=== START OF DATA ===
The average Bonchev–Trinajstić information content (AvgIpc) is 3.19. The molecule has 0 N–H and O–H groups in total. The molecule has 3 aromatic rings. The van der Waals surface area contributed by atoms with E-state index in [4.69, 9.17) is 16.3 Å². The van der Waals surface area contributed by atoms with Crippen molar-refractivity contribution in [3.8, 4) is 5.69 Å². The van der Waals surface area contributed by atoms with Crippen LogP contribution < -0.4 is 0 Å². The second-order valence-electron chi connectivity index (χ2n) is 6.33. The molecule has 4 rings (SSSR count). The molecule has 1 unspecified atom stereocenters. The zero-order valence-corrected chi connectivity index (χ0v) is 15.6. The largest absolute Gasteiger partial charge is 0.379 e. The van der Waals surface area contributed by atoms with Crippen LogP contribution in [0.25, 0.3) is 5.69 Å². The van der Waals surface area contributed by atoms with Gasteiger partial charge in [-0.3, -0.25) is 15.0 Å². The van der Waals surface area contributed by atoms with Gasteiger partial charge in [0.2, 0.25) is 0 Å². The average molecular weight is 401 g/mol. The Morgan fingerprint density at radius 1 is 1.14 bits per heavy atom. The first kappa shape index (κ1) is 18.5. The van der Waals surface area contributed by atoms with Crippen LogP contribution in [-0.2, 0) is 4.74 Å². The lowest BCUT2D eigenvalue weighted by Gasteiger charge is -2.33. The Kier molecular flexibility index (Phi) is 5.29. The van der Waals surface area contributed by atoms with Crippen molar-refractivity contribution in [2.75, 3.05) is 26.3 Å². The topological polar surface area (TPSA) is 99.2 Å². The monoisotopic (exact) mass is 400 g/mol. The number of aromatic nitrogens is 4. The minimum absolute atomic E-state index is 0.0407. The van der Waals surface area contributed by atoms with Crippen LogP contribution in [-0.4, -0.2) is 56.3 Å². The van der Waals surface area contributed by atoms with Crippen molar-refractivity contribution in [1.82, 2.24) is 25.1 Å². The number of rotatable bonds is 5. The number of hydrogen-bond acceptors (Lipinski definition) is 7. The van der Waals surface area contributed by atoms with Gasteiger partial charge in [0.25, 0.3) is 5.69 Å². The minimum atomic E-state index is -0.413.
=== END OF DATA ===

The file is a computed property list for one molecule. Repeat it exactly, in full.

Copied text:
The average Bonchev–Trinajstić information content (AvgIpc) is 3.19. The molecule has 0 N–H and O–H groups in total. The molecule has 3 aromatic rings. The van der Waals surface area contributed by atoms with E-state index in [4.69, 9.17) is 16.3 Å². The van der Waals surface area contributed by atoms with Crippen molar-refractivity contribution in [3.8, 4) is 5.69 Å². The van der Waals surface area contributed by atoms with Crippen LogP contribution < -0.4 is 0 Å². The second-order valence-electron chi connectivity index (χ2n) is 6.33. The molecule has 4 rings (SSSR count). The molecule has 1 unspecified atom stereocenters. The zero-order valence-corrected chi connectivity index (χ0v) is 15.6. The largest absolute Gasteiger partial charge is 0.379 e. The van der Waals surface area contributed by atoms with Crippen LogP contribution in [0.25, 0.3) is 5.69 Å². The van der Waals surface area contributed by atoms with Gasteiger partial charge in [-0.3, -0.25) is 15.0 Å². The van der Waals surface area contributed by atoms with Gasteiger partial charge in [0.2, 0.25) is 0 Å². The average molecular weight is 401 g/mol. The Morgan fingerprint density at radius 1 is 1.14 bits per heavy atom. The first kappa shape index (κ1) is 18.5. The van der Waals surface area contributed by atoms with Crippen LogP contribution in [-0.2, 0) is 4.74 Å². The lowest BCUT2D eigenvalue weighted by Gasteiger charge is -2.33. The Kier molecular flexibility index (Phi) is 5.29. The van der Waals surface area contributed by atoms with Crippen molar-refractivity contribution in [2.75, 3.05) is 26.3 Å². The topological polar surface area (TPSA) is 99.2 Å². The monoisotopic (exact) mass is 400 g/mol. The number of aromatic nitrogens is 4. The minimum absolute atomic E-state index is 0.0407. The van der Waals surface area contributed by atoms with Crippen LogP contribution in [-0.4, -0.2) is 56.3 Å². The van der Waals surface area contributed by atoms with Crippen molar-refractivity contribution in [1.82, 2.24) is 25.1 Å². The number of rotatable bonds is 5. The number of hydrogen-bond acceptors (Lipinski definition) is 7. The van der Waals surface area contributed by atoms with Gasteiger partial charge in [0.25, 0.3) is 5.69 Å². The minimum atomic E-state index is -0.413.